Pennsylvania is almost king of the hill in natural gas but success is threatened by Tom Wolf’s plan to take from landowners and give to public employees.
Tom Wolf, Pennsylvania’s trust-funder governor, owes his political success to public employee unions who have given him enormous sums of money to maintain their sweetheart pension deals. He has tried and tried to get a severance tax on natural gas for the purpose of paying them off. Fortunately, he’s failed as many times as he’s tried, as the result would be raid on the finances of rural landowners who are finally getting the some real economic development thanks to the shale revolution.
Meanwhile, that revolution has just about made the Commonwealth the king of hill in natural gas production, producing huge income for the state and localities, but it’s never enough for Tom Wolf who only sees a golden goose to be slaughtered.
First, the good news, from yesterday’s Today In Energy from the Energy Information Administration (emphasis added):
Pennsylvania’s marketed natural gas production averaged a record 15 billion cubic feet per day (Bcf/d) in 2017, 3% higher than the 2016 level. This production is largely from shale plays in the Appalachian Basin. Pennsylvania accounted for 19% of total U.S. marketed natural gas production in 2017 and produced more natural gas than any other state except Texas.
Pennsylvania has experienced an increase in permitting and drilling activity with the expansion of regional pipeline capacity capable of moving natural gas to market centers outside of production areas. According to the Pennsylvania Department of Environmental Protection, the state issued 1,352 natural gas drilling permits in 2016 and another 2,038 in 2017. The drilling rig count in the state has also increased, averaging 20 rigs in 2016 and 33 in 2017, based on data from Baker Hughes.
Pennsylvania is on the cusp of being king of the hill because it has a tolerable tax structure. Although the state has a relatively high corporate tax rate of 9.99%, its impact fee (a severance tax by another name, despite Tom the Trust-Funder Wolf’s lie to the contrary) puts it in the middle between Ohio on the one side and Texas on the other. This ensure the industry is capable of competing and landowners have an incentive to make their lands available for natural gas development.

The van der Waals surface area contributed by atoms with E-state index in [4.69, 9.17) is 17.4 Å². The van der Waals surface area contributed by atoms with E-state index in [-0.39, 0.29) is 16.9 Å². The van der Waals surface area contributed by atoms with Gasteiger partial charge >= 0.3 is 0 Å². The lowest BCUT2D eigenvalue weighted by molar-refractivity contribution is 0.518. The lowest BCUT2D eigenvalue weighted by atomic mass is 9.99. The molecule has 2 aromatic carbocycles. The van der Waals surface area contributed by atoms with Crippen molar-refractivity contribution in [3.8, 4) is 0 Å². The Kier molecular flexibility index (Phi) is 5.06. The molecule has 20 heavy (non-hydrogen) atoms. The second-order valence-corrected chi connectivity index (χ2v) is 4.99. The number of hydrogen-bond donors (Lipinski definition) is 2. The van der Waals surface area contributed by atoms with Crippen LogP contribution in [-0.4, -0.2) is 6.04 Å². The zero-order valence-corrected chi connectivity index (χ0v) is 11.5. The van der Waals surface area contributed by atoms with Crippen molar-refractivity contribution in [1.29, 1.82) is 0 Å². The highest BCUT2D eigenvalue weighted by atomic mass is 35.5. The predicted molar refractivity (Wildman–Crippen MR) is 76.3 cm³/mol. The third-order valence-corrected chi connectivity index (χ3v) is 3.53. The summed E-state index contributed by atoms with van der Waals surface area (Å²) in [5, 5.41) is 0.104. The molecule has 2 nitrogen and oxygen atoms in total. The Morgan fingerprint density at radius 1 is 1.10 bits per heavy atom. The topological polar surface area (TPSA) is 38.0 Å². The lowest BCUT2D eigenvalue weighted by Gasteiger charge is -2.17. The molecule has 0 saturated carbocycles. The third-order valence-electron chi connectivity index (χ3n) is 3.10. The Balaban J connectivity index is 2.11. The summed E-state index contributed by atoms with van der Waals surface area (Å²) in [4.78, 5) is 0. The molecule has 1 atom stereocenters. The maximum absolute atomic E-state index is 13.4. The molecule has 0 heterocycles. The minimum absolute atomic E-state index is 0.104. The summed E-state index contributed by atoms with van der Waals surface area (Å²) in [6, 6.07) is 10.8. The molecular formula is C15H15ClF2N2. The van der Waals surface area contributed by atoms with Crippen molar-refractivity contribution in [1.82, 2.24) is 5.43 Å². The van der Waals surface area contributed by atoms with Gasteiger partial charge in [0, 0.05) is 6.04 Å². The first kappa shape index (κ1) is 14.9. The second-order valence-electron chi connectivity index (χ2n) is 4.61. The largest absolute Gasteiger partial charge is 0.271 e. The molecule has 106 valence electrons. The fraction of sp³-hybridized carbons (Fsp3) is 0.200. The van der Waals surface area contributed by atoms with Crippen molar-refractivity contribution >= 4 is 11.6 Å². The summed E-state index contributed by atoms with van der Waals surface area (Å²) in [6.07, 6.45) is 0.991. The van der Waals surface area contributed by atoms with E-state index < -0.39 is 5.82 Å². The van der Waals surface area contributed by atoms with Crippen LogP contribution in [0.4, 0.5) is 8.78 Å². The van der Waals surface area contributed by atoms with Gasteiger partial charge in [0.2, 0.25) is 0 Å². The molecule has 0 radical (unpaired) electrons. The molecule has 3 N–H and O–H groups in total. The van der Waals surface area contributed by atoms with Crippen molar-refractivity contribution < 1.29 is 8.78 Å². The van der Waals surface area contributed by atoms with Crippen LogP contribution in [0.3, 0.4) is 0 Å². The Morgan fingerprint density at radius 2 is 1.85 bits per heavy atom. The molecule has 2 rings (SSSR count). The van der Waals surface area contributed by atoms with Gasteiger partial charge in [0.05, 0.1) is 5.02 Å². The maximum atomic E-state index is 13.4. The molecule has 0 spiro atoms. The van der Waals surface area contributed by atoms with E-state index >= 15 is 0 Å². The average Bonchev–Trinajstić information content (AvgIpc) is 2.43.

Pennsylvania’s Independent Fiscal Office, in fact, has calculated Pennsylvania’s impact fee is currently equivalent to a lifetime effective tax rates (ETR) of 1.6%, compared to 1.5% in Ohio and 3.7% in Texas. “A primary advantage of the lifetime ETR is that it standardizes and facilitates interstate comparisons of severance tax structures. States that impose severance taxes generally base the tax on volume or market value (or both). The differences between these methods make them difficult to compare side-by-side, but the lifetime ETR compensates for this difficulty,” according to the Fiscal Office and here are the details from its report on the proposed Wolf budget for next year:
Notice Tom Wolf’s proposed severance tax would take Pennsylvania’s combined severance tax/impact fee take to 4.0%, which would then be higher than Texas, Arkansas, Louisiana. It doesn’t take a genius to figure out what this will do to that EIA chart from above. A quick view of that chart will confirm West Virginia, one of only two state that would have a higher severance tax if Wolf had his druthers, doesn’t even make the cut and the other, Oklahoma, is going nowhere with its production. Nor are Louisiana and Texas for that matter.
Only Pennsylvania and Ohio are growing substantially, putting huge amounts of new monies into the treasuries of both states, and the localities and landowners in them. But, Tom Wolf, trust-funder that he is and having no appreciation of the need for income, would like to move Pennsylvania into the slower growing group so he can pay back the public employee unions underwriting his political campaigns.
And, who would really pays? The landowners, of course, the leases bonuses and royalties going to them only being but reflections of the net after-tax value of the gas being developed. Once again, the Fiscal Office provides some perspective, this time in a March 16, 2018 letter responding to a query by Pennsylvania State Senator Lisa Baker (emphasis added):